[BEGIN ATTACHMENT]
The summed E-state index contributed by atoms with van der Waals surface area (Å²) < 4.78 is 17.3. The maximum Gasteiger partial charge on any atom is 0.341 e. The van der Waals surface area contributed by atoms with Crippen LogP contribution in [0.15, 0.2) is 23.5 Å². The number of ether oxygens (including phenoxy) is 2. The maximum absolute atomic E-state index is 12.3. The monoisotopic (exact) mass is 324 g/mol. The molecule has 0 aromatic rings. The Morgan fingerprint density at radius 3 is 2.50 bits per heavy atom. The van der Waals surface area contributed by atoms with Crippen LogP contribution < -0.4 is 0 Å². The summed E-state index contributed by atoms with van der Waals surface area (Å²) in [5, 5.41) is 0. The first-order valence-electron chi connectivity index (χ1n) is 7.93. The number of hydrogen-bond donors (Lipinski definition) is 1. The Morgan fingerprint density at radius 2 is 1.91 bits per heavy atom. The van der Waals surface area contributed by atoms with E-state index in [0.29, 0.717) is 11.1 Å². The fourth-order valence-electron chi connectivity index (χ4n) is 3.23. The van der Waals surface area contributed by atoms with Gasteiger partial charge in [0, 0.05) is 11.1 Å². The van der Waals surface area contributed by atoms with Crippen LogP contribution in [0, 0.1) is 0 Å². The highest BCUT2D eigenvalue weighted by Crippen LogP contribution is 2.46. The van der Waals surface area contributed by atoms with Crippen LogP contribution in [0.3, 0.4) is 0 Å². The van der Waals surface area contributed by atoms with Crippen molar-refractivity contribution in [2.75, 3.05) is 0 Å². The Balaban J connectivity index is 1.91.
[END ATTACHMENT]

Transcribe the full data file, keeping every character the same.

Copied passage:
The summed E-state index contributed by atoms with van der Waals surface area (Å²) < 4.78 is 17.3. The maximum Gasteiger partial charge on any atom is 0.341 e. The van der Waals surface area contributed by atoms with Crippen LogP contribution in [0.15, 0.2) is 23.5 Å². The number of ether oxygens (including phenoxy) is 2. The maximum absolute atomic E-state index is 12.3. The monoisotopic (exact) mass is 324 g/mol. The molecule has 0 aromatic rings. The Morgan fingerprint density at radius 3 is 2.50 bits per heavy atom. The van der Waals surface area contributed by atoms with Crippen LogP contribution < -0.4 is 0 Å². The summed E-state index contributed by atoms with van der Waals surface area (Å²) in [5, 5.41) is 0. The first-order valence-electron chi connectivity index (χ1n) is 7.93. The number of hydrogen-bond donors (Lipinski definition) is 1. The Morgan fingerprint density at radius 2 is 1.91 bits per heavy atom. The van der Waals surface area contributed by atoms with E-state index in [0.29, 0.717) is 11.1 Å². The fourth-order valence-electron chi connectivity index (χ4n) is 3.23. The van der Waals surface area contributed by atoms with Gasteiger partial charge in [0, 0.05) is 11.1 Å². The van der Waals surface area contributed by atoms with Crippen LogP contribution in [0, 0.1) is 0 Å². The highest BCUT2D eigenvalue weighted by Crippen LogP contribution is 2.46. The van der Waals surface area contributed by atoms with Crippen LogP contribution in [0.3, 0.4) is 0 Å². The van der Waals surface area contributed by atoms with Crippen molar-refractivity contribution in [2.75, 3.05) is 0 Å². The Balaban J connectivity index is 1.91.